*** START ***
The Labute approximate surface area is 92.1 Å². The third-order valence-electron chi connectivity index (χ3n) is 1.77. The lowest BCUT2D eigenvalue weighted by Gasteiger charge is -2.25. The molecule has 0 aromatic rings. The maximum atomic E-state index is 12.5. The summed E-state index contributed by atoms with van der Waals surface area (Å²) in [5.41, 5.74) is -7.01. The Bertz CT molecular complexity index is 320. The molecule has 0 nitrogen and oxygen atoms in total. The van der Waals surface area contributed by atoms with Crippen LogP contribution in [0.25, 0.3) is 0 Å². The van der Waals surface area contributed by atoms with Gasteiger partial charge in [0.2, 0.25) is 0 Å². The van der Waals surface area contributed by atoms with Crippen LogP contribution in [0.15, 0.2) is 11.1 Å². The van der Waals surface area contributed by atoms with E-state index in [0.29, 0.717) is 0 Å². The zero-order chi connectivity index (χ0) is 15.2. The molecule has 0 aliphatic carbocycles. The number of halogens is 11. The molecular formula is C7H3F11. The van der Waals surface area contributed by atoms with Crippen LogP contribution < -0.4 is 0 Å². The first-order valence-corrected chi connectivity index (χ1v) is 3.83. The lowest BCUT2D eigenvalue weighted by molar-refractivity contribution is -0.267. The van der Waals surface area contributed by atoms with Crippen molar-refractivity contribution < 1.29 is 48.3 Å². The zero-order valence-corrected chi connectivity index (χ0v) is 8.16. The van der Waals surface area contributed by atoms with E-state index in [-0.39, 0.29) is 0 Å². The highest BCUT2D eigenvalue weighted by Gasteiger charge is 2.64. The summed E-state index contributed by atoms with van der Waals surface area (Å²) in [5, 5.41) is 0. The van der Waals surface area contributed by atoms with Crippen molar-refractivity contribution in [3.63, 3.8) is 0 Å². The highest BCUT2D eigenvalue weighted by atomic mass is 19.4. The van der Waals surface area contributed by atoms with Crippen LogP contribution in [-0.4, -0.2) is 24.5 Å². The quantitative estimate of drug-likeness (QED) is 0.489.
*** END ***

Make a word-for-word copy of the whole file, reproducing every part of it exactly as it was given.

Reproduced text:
The Labute approximate surface area is 92.1 Å². The third-order valence-electron chi connectivity index (χ3n) is 1.77. The lowest BCUT2D eigenvalue weighted by Gasteiger charge is -2.25. The molecule has 0 aromatic rings. The maximum atomic E-state index is 12.5. The summed E-state index contributed by atoms with van der Waals surface area (Å²) in [5.41, 5.74) is -7.01. The Bertz CT molecular complexity index is 320. The molecule has 0 nitrogen and oxygen atoms in total. The van der Waals surface area contributed by atoms with Crippen LogP contribution in [0.25, 0.3) is 0 Å². The van der Waals surface area contributed by atoms with Gasteiger partial charge in [0.2, 0.25) is 0 Å². The van der Waals surface area contributed by atoms with Crippen LogP contribution in [0.15, 0.2) is 11.1 Å². The van der Waals surface area contributed by atoms with E-state index in [0.29, 0.717) is 0 Å². The zero-order chi connectivity index (χ0) is 15.2. The molecule has 0 aliphatic carbocycles. The number of halogens is 11. The molecular formula is C7H3F11. The van der Waals surface area contributed by atoms with Crippen LogP contribution < -0.4 is 0 Å². The first-order valence-corrected chi connectivity index (χ1v) is 3.83. The lowest BCUT2D eigenvalue weighted by molar-refractivity contribution is -0.267. The van der Waals surface area contributed by atoms with Crippen molar-refractivity contribution < 1.29 is 48.3 Å². The zero-order valence-corrected chi connectivity index (χ0v) is 8.16. The van der Waals surface area contributed by atoms with E-state index in [-0.39, 0.29) is 0 Å². The highest BCUT2D eigenvalue weighted by Gasteiger charge is 2.64. The summed E-state index contributed by atoms with van der Waals surface area (Å²) in [5, 5.41) is 0. The van der Waals surface area contributed by atoms with Crippen molar-refractivity contribution in [3.63, 3.8) is 0 Å². The highest BCUT2D eigenvalue weighted by atomic mass is 19.4. The van der Waals surface area contributed by atoms with Crippen LogP contribution in [-0.4, -0.2) is 24.5 Å². The quantitative estimate of drug-likeness (QED) is 0.489.